Purpose of review
The goal of this review is to provide an actualized overview on vestibular migraine in childhood and adolescence, with focus on the epidemiology and clinical presentation as well as its treatment.
Vertigo spells in childhood can evolve into other periodic syndromes and/or migraine types and persist even into adulthood.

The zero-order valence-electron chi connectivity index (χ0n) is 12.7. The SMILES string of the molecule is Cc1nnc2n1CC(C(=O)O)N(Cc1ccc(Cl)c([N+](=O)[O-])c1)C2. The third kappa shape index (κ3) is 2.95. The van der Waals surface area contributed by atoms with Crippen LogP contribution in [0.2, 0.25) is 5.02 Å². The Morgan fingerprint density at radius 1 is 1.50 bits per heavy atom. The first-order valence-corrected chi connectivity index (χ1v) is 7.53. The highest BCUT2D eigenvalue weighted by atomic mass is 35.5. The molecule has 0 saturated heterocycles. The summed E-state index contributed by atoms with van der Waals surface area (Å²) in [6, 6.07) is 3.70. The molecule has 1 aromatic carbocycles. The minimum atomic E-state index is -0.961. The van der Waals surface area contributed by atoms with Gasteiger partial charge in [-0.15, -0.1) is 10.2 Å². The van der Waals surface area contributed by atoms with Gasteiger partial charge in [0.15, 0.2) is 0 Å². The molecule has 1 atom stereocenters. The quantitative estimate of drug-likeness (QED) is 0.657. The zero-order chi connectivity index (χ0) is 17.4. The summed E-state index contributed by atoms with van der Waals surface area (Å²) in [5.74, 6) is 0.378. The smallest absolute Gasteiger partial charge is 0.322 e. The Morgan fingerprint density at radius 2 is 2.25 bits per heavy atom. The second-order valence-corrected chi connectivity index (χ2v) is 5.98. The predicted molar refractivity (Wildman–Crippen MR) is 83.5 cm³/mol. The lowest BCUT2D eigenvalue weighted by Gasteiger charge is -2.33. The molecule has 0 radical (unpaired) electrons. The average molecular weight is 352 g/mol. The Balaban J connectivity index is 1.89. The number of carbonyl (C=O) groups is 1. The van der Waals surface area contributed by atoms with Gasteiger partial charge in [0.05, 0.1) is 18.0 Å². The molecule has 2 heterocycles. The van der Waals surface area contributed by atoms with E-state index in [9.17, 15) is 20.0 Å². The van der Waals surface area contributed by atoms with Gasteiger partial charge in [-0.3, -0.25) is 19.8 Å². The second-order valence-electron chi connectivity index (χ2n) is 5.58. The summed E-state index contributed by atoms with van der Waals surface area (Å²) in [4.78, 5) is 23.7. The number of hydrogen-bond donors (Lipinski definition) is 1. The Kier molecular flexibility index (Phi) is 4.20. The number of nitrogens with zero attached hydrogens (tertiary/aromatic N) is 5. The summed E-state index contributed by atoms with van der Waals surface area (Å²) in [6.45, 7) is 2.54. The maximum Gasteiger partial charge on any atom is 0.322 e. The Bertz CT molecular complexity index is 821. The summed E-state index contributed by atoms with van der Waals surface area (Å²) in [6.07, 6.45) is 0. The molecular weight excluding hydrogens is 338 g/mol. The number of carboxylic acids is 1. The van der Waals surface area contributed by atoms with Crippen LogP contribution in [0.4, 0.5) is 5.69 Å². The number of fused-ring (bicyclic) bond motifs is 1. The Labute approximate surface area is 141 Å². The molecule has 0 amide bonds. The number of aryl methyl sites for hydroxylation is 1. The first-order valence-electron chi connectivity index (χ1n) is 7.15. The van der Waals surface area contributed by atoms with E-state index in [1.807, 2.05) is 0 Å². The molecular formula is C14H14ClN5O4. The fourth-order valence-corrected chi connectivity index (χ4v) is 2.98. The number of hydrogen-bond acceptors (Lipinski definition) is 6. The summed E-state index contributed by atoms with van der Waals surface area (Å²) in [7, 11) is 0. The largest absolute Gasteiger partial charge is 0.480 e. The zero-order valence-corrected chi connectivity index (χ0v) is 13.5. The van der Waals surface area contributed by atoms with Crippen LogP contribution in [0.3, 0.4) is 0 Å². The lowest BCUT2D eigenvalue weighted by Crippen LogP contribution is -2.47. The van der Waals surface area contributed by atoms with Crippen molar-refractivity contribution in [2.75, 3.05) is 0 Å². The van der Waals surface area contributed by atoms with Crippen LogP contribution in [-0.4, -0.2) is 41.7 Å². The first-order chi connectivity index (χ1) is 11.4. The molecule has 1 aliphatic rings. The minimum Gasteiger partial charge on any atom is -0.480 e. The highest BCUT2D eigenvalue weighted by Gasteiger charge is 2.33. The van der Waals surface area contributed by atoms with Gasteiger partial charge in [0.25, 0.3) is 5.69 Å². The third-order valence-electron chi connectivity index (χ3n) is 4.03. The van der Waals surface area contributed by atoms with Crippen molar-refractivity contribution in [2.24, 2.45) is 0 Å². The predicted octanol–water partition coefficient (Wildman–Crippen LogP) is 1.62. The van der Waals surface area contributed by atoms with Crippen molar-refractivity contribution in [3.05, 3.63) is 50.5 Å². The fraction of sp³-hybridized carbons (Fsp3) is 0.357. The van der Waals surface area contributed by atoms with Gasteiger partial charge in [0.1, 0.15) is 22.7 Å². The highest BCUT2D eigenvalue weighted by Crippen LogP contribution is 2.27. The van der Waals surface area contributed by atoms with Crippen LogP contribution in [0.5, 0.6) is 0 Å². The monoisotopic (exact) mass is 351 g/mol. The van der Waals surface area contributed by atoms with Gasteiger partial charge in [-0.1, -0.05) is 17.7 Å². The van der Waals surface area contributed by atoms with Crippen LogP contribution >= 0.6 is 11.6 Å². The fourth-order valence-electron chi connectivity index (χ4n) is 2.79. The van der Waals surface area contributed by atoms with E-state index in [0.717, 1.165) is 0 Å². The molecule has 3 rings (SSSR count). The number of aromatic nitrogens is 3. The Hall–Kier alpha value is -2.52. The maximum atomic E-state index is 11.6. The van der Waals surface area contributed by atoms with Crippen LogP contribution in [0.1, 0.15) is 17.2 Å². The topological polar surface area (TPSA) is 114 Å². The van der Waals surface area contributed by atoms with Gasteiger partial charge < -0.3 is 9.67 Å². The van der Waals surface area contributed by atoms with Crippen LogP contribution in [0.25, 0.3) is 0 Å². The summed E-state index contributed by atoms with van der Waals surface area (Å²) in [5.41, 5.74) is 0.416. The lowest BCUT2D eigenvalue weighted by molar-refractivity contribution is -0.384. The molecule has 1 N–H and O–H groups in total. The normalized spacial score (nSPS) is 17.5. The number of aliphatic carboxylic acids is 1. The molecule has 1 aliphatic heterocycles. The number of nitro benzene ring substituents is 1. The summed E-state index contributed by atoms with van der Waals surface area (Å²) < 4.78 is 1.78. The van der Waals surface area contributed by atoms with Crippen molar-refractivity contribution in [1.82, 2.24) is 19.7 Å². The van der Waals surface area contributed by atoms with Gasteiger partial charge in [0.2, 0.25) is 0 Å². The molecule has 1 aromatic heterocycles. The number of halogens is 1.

Vestibular migraine (VM) and benign paroxysmal vertigo are the most common causes of vertigo in children and adolescents. The diagnostic criteria for VM are dizziness and vertigo, headache, phonophobia and photophobia, and visual aura. The prevention of attacks is the treatment for children and adolescents with VM, as is recommended for migraine with or without aura. Thus, non-pharmacological measures are the first-line option; when these measures fail or daily activities are notably affected, drugs are administrated. Psychological assessment and cognitive behavioral therapy are also important therapeutic measures in this patient group. There is still insufficient research on VM in children and adolescents; future studies on clinical presentation, evolvement, and specific treatment are necessary.